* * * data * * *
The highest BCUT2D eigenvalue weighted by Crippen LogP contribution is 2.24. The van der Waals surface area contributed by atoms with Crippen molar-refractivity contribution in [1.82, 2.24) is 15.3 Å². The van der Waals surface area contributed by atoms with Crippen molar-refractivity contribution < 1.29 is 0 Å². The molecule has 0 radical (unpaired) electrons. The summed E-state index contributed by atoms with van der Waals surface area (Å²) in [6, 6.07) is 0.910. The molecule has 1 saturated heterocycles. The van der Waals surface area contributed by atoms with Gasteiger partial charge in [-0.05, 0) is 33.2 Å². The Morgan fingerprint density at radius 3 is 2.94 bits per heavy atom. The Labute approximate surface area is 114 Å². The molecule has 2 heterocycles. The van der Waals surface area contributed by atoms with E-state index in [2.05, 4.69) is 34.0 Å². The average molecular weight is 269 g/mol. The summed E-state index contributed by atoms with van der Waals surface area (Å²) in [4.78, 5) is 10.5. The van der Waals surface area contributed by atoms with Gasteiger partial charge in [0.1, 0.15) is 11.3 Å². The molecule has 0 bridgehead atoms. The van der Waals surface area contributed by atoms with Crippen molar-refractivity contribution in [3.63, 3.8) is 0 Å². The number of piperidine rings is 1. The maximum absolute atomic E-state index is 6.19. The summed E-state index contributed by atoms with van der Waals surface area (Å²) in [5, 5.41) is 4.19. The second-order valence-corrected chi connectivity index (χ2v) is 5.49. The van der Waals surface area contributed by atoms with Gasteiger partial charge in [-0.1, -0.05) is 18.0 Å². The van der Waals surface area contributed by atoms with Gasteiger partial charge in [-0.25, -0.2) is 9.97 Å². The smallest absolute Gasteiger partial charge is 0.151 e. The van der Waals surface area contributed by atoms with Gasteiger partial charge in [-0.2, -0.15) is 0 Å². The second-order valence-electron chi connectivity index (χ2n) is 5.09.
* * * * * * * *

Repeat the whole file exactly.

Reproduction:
The highest BCUT2D eigenvalue weighted by Crippen LogP contribution is 2.24. The van der Waals surface area contributed by atoms with Crippen molar-refractivity contribution in [1.82, 2.24) is 15.3 Å². The van der Waals surface area contributed by atoms with Crippen molar-refractivity contribution < 1.29 is 0 Å². The molecule has 0 radical (unpaired) electrons. The summed E-state index contributed by atoms with van der Waals surface area (Å²) in [6, 6.07) is 0.910. The molecule has 1 saturated heterocycles. The van der Waals surface area contributed by atoms with Gasteiger partial charge in [-0.05, 0) is 33.2 Å². The Morgan fingerprint density at radius 3 is 2.94 bits per heavy atom. The Labute approximate surface area is 114 Å². The molecule has 2 heterocycles. The van der Waals surface area contributed by atoms with E-state index in [2.05, 4.69) is 34.0 Å². The average molecular weight is 269 g/mol. The summed E-state index contributed by atoms with van der Waals surface area (Å²) in [4.78, 5) is 10.5. The van der Waals surface area contributed by atoms with Gasteiger partial charge in [0.1, 0.15) is 11.3 Å². The molecule has 0 bridgehead atoms. The van der Waals surface area contributed by atoms with Crippen molar-refractivity contribution in [3.63, 3.8) is 0 Å². The number of piperidine rings is 1. The maximum absolute atomic E-state index is 6.19. The summed E-state index contributed by atoms with van der Waals surface area (Å²) in [5, 5.41) is 4.19. The second-order valence-corrected chi connectivity index (χ2v) is 5.49. The van der Waals surface area contributed by atoms with Gasteiger partial charge in [-0.1, -0.05) is 18.0 Å². The van der Waals surface area contributed by atoms with Gasteiger partial charge in [-0.25, -0.2) is 9.97 Å². The smallest absolute Gasteiger partial charge is 0.151 e. The van der Waals surface area contributed by atoms with Gasteiger partial charge in [-0.2, -0.15) is 0 Å². The second-order valence-electron chi connectivity index (χ2n) is 5.09.